It's hard not to admire Lesley J. Wood. She is an associate professor of sociology at York University, an activist in the anti-poverty and global justice movements and a thoughtful writer.
For instance, instead of dismissing the sometimes brutal behaviours of enforcement officers during the G20 summit with an aggrieved insult or a rude gesture and letting it go at that, she put herself in their shoes, imagining herself "a police commander whose job and legitimacy depended on effectively maintaining the status quo."
Why? Wood wanted to get beyond simplistic explanations that posit police as demons in order to build the capacity of movements and resist state repression and corporate domination.
The result of this act of empathy is Crisis and Control: The Militarization of Protest Policing, an empirical study of the changes in police organizations, their decision-making procedures and the forces that have influenced them since neoliberal transformation began during the 1980s and accelerated during the 1990s due to free trade agreements and economic deregulation.
Wood considers macro-influences, such as the police as an institution tied to the nation-state and to capitalist relationships, and micro-contexts, such as the practices, organizations and discourses within police culture.
Although using various sources, intricate methodologies and interpretive lenses, she manages to wear her expertise lightly, making the book highly readable while still being full of facts, statistics and comparative analyses. The arguments are complex, but the subject matter is clear and organized.
The discussion about the diffusion and uptake of particular tactics within various police forces in four cities, two Canadian and two American, is a case in point. As is the section on tactics police use, such as less-lethal weapons, barricading strategies, infiltration and media spin.
In discussing this repertoire of repression, Wood notes that they are more frequently used against protesters who are designated 'uncooperative' -- a label more often applied to protesters from poor or racially marginalized communities, ideologically oriented protesters and youthful protesters.
Protest, we learn, when it targets critical infrastructure, is much more likely to be evaluated as extremism.
Crisis and Control was published in May 2014. It's now March 2015. Bill C-51, the "anti-terror law," has passed second reading in the House of Commons.
Bill C-51 promises to grant even more power to police and intelligence agencies. The wording of the Criminal Code of Canada will not change with the passing of Bill C-51, but the evidentiary threshold required for preventative arrests will be lowered.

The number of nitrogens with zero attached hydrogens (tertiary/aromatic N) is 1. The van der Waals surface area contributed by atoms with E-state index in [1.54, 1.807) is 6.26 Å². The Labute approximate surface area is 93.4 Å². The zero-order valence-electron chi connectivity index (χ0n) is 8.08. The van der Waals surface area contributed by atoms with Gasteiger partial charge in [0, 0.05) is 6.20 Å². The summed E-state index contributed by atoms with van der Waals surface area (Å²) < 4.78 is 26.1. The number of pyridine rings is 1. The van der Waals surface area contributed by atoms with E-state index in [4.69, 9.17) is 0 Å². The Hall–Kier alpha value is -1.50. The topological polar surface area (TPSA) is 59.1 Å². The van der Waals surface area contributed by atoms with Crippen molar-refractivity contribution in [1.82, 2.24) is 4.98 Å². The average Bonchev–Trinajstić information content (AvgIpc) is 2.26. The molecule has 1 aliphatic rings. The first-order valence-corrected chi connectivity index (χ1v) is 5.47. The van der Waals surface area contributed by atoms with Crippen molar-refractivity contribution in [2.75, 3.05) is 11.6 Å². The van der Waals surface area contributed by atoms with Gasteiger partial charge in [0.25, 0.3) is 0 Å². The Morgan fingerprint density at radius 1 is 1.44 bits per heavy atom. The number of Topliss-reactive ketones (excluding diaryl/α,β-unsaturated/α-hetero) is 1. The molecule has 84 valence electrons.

In light of the militarization of protest policing that has occurred over the past 20 years and given the overly broad definition of terrorism in the Code, Wood is deeply concerned about the passing of the Bill:
"Interference with or disruption of essential services for political objectives is considered terrorism. This seems to include as terrorism such categories of protest as road blockades, the disruption of pipeline construction or mining, or even a strike by public sector workers. Bill C-51 further criminalizes such activities and even the promotion of such activities. What we're seeing is a dramatic crackdown on dissent and even free speech. I continue to hope that people understand that expanding the power of intelligence and police authorities … is a dangerous idea," says Wood in an email to rabble February 24, 2015.
The passing of Bill C-51 would answer one of the central questions Wood poses in Crisis and Control: "Will protest policing strategies continue to militarize and attempt to pre-empt and contain dissent?"
Unfortunately, policing is likely to become more repressive in the foreseeable future. Still, all is not lost.
By understanding the dynamics behind protest policing and the widespread criminalization of dissent (and now, as a result of Bill C-51, its conflation with terrorism), activists can be more strategic in their attempts to challenge the legitimacy of those dynamics and that criminalization..
Crisis and Control shows its readers that if we want a social system that ensures equity and justice are valued, we must demilitarize the relationship between those who see protest as good for democracy and those who seek to repress them.
Sarah Hipworth is co-editor of the forthcoming, Let Them Stay, a book about U.S. War Resisters in Canada since 2004. This is her first review for rabble.
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